How do you get through the aged care system? 1.1

Making your way through the aged care system

Welcome to your 9 step journey to find an aged care home (nursing home). 



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We’ve set it out this way because getting yourself or a loved one into an aged care home can be complicated – though it doesn’t have to be if you take it a step at a time.  But give yourself some time because it can take several weeks to get everything done.

The federal government has a huge role in aged care.  For example they fund aged care homes and they make sure the homes are up to standard.  Importantly for you, the government also subsidises some of your costs – so they need to know details such as what you need in terms of care and how much you can afford to pay.

Top Tip

The federal government has a huge role in aged care. Importantly for you, the government also subsidises some of your costs.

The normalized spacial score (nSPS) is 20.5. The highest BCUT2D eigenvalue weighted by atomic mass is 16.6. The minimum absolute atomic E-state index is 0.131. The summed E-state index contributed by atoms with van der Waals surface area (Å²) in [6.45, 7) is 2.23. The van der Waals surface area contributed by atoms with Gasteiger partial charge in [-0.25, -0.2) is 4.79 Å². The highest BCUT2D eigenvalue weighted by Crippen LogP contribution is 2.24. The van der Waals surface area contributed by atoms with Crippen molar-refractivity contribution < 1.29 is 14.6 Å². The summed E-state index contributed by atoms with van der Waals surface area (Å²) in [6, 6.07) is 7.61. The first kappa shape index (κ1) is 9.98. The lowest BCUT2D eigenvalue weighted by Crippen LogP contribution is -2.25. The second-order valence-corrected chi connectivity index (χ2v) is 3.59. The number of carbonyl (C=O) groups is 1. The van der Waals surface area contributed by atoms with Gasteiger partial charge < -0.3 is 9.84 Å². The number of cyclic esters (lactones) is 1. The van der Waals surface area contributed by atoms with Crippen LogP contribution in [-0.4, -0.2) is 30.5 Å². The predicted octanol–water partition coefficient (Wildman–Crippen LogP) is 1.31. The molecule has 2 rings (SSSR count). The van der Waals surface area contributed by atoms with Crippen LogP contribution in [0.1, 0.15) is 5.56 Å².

The bureaucracy can seem frustrating at times, but we are here to help you get through the hoops.  The key is that you need to register yourself with the government department, which you can do through My Aged Care or by dialing 1800 200 422 

They will give you a client number and once you have this then you are on the way. 

One major barrier to getting through the system may be not knowing who is legally capable of making the vital decisions.  It may be that mum or dad is not capable, in which case it will be up to other family (or friends or guardians) to get the legal power.  We will deal in detail with these big questions in the next steps.

Before that, here are some key facts which might help.

  • Aged care homes (nursing homes) are places where you can live and get the level of care and assistance that you can’t really get while living at home.  This includes 24-hour nursing care from qualified staff, managing your medicines, continence care and treatment and care of wounds, etc. 
  • Aged care homes aren’t only for permanent residents.


  • Aged care homes also provide temporary accommodation so that carers can have a break (up to 63 days a year), plus they can be a half-way point if you have been in hospital but you aren’t quite up to going back home (up to 84 days a year).